From the acclaimed author of Compromised comes a tale of love and war among the ton.
Phillippa Benning is the unrivaled beauty of the Season. But when another lady challenges her for a marquis's attentions, Phillippa entices him to a secret rendezvous only to stumble upon The Blue Raven, England's most famous spy, lurking at the site of her planned tryst.
The Blue Raven has uncovered an enemy plot directed at upcoming society functions, but he's unable to infiltrate London society. Phillippa makes an offer: In exchange for entrée among the ton, he agrees to have his true identity revealed at the Benning Ball, guaranteeing her unrivaled notoriety. As the danger draws closer, the mysterious spy and Phillippa give in to mutual desire. But when the game turns deadly, betrayal waits around the corner, and Phillippa must decide once and for all, is it the myth that captured her heart, or the man?
Did the narration match the pace of the story?
Sure, I just didn't care for how the narrator made Phillppa (and several other female characters) sound. Too shrill and childish for my taste for a female protagonist.
Any additional comments?
I found this audiobook an enjoyable listen because it invested sufficient time in a story beyond the romance between the protagonists. I thought the main characters' personalities were commensurate, and they made a complimentary couple. Phillippa was strong and witty, and she used her strengths in a way that would be acceptable for a woman of the times. However, she was slightly imbecilic when it came to her own safety, which felt contradictory to her intellect. I liked the use of secondary characters and backstory for some of the characters, but it was bothersome that there were several loose ends not tied up by the end. Why introduce something interesting that helps propel the story forward and then never come back to it? This book was like going to a fun wedding of people you barely know: The food and drink, music, and atmosphere are all great, but you realize you don't know as much as you'd like about many of the people there.
Story was great but I couldn't stand the narrator's voice. The only reason I didn't give one star for performance was the fact that she did have good inflection. However, she sounded like she had too much saliva between her hard palate & her too large dentures. You could literally hear the spit moving around when she talked & I could imagine her showering the microphone as she read. I actually cringed a few times.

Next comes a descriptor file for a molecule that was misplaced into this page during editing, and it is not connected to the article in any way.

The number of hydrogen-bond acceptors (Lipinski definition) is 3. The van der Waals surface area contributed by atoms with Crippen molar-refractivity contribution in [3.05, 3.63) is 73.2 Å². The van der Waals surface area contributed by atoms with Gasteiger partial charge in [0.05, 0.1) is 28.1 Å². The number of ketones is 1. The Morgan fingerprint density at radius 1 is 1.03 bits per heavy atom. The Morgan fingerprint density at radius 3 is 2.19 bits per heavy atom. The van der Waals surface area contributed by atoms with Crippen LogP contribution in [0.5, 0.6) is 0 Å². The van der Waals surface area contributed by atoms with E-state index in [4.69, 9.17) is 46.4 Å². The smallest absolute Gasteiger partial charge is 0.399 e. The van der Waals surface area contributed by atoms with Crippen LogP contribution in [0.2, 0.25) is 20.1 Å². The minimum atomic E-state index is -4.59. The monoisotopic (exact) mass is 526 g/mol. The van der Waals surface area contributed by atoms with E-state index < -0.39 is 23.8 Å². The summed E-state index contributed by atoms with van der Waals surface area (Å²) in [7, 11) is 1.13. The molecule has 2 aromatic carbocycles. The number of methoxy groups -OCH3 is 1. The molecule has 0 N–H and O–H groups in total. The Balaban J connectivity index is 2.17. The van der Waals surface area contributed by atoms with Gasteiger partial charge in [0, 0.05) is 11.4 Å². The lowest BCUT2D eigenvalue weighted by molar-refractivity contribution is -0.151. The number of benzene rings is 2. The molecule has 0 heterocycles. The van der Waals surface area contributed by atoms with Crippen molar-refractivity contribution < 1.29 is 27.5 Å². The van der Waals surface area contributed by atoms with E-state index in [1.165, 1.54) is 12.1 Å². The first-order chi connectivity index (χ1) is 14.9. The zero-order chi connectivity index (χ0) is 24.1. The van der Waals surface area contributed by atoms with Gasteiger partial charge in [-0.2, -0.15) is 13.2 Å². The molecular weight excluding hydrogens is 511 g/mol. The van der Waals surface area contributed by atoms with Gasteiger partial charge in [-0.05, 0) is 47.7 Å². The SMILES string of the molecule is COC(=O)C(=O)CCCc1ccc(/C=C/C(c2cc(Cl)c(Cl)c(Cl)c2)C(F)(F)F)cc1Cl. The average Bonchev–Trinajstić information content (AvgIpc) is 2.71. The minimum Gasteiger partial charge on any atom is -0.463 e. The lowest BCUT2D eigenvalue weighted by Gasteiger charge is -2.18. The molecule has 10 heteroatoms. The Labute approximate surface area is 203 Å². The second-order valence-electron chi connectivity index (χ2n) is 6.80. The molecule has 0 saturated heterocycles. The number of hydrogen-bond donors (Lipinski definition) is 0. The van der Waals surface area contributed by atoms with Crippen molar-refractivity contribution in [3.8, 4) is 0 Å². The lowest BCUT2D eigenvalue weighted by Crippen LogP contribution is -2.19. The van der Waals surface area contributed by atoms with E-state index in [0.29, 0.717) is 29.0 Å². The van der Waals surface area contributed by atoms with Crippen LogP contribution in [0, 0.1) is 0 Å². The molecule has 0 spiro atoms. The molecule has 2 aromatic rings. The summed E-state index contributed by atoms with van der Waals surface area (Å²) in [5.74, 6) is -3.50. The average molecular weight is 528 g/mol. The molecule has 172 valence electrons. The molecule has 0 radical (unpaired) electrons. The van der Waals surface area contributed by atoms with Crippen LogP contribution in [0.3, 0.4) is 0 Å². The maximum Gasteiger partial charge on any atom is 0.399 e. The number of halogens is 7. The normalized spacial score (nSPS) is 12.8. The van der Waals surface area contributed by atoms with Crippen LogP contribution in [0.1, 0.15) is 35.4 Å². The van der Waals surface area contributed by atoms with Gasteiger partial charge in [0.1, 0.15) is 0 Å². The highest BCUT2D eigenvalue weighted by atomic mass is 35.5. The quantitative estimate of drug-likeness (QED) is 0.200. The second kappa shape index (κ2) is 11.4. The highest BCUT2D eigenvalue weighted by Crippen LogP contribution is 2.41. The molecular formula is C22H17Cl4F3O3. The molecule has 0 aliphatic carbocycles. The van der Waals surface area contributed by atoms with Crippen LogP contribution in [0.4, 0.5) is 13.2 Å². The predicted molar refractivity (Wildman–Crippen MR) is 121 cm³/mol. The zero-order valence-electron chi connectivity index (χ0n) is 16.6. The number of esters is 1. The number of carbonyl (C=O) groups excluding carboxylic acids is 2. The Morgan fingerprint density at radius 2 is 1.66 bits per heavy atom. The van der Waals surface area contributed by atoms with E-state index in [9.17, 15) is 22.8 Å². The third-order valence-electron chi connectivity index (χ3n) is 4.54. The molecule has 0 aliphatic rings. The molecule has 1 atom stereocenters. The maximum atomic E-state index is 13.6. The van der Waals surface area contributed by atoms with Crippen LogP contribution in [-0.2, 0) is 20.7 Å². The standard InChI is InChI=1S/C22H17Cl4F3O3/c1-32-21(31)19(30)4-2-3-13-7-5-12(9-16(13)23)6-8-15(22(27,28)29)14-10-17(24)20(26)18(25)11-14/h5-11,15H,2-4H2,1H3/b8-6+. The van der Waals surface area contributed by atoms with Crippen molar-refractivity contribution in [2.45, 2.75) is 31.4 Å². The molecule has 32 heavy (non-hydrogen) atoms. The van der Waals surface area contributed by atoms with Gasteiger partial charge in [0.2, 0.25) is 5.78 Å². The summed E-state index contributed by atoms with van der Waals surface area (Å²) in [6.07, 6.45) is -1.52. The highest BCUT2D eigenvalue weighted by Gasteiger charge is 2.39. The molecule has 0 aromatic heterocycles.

I suppose this is romance, but there was no emotional draw for me.
I was bored, I wanted to quit, but I hoped it would get better. It did not. But some readers loved this. I wonder if reading the book would have made it better for me than listening to it?
Most of the book felt like meaningless chit chat, as if the author is describing a party. Phillippa attends parties, plans parties, gossips, flirts with Philip, then gets upset when someone else flirts with Philip. I wanted more character development. Friend Nora was a bore but she could have been made interesting. A romance develops but I didn’t feel anything. I was not drawn in emotionally.
Part of the plot was not supported with logic. Marcus was a British spy. Laurent was a French spy. The war is over. Marcus finds a paper which lists some society functions coming up. He believes Laurent will attend those and do bad things. His boss does not believe him. So Marcus alone attends those events to investigate. At the first event there are gun shots. At the second event Laurent does something bad, Marcus chases him, more gun shots, Marcus is shot. Three problems: 1. Marcus should carry a gun at these events. He has no weapon and has to flee from the shooter. What kind of spy goes after another spy without a weapon? 2. When Marcus is shot, he wants to keep it a secret which I did not understand. Everyone already knows about the big bad thing that happened. But Marcus won’t let anyone call a Doctor because he doesn’t want the guests to know he was shot? I did not understand. 3. Why didn’t Marcus take some gun carrying associates to help him?
Alison Larkin would be ok for another type of book, but she did not fit 21-year-old-party-girl Phillippa. The narrator sounds like an elderly lady.
Narrative mode: 3rd person.
Genre: regency romance.
Would you try another book from Kate Noble and/or Alison Larkin?
I have purchased everything Kate Noble has written. She is witty and original. However, the narration was a fail for me; overly sweet and coy.
What was one of the most memorable moments of Revealed?
The characterizations are engaging and tender.
How could the performance have been better?
A different narrator.